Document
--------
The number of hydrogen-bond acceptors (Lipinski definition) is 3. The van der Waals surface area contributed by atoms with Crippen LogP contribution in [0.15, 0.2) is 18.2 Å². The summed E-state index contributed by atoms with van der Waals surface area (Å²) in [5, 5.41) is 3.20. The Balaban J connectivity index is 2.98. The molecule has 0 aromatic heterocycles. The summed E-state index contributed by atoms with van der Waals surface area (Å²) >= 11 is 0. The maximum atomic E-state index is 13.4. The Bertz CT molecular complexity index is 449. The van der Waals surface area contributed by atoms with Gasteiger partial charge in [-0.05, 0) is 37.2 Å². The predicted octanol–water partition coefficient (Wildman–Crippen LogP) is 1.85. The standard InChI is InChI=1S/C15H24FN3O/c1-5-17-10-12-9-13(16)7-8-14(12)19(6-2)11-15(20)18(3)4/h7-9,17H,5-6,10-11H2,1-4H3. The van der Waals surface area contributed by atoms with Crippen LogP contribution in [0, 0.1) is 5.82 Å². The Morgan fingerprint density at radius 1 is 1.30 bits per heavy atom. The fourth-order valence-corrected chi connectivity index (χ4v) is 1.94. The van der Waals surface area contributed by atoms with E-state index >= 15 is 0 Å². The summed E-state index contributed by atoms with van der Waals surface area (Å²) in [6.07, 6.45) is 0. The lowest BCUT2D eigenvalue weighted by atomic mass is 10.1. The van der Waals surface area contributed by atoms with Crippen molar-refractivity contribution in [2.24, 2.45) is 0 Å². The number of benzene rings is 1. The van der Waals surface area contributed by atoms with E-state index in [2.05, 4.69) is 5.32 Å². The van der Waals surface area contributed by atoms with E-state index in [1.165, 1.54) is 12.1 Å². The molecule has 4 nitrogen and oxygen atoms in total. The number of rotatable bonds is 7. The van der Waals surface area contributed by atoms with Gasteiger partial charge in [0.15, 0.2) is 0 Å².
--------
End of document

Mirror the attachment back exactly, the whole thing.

The number of hydrogen-bond acceptors (Lipinski definition) is 3. The van der Waals surface area contributed by atoms with Crippen LogP contribution in [0.15, 0.2) is 18.2 Å². The summed E-state index contributed by atoms with van der Waals surface area (Å²) in [5, 5.41) is 3.20. The Balaban J connectivity index is 2.98. The molecule has 0 aromatic heterocycles. The summed E-state index contributed by atoms with van der Waals surface area (Å²) >= 11 is 0. The maximum atomic E-state index is 13.4. The Bertz CT molecular complexity index is 449. The van der Waals surface area contributed by atoms with Gasteiger partial charge in [-0.05, 0) is 37.2 Å². The predicted octanol–water partition coefficient (Wildman–Crippen LogP) is 1.85. The standard InChI is InChI=1S/C15H24FN3O/c1-5-17-10-12-9-13(16)7-8-14(12)19(6-2)11-15(20)18(3)4/h7-9,17H,5-6,10-11H2,1-4H3. The van der Waals surface area contributed by atoms with Crippen LogP contribution in [0, 0.1) is 5.82 Å². The Morgan fingerprint density at radius 1 is 1.30 bits per heavy atom. The fourth-order valence-corrected chi connectivity index (χ4v) is 1.94. The van der Waals surface area contributed by atoms with E-state index >= 15 is 0 Å². The summed E-state index contributed by atoms with van der Waals surface area (Å²) in [6.07, 6.45) is 0. The lowest BCUT2D eigenvalue weighted by atomic mass is 10.1. The van der Waals surface area contributed by atoms with Crippen molar-refractivity contribution in [2.24, 2.45) is 0 Å². The number of benzene rings is 1. The van der Waals surface area contributed by atoms with E-state index in [2.05, 4.69) is 5.32 Å². The van der Waals surface area contributed by atoms with E-state index in [1.165, 1.54) is 12.1 Å². The molecule has 4 nitrogen and oxygen atoms in total. The number of rotatable bonds is 7. The van der Waals surface area contributed by atoms with Gasteiger partial charge in [0.15, 0.2) is 0 Å².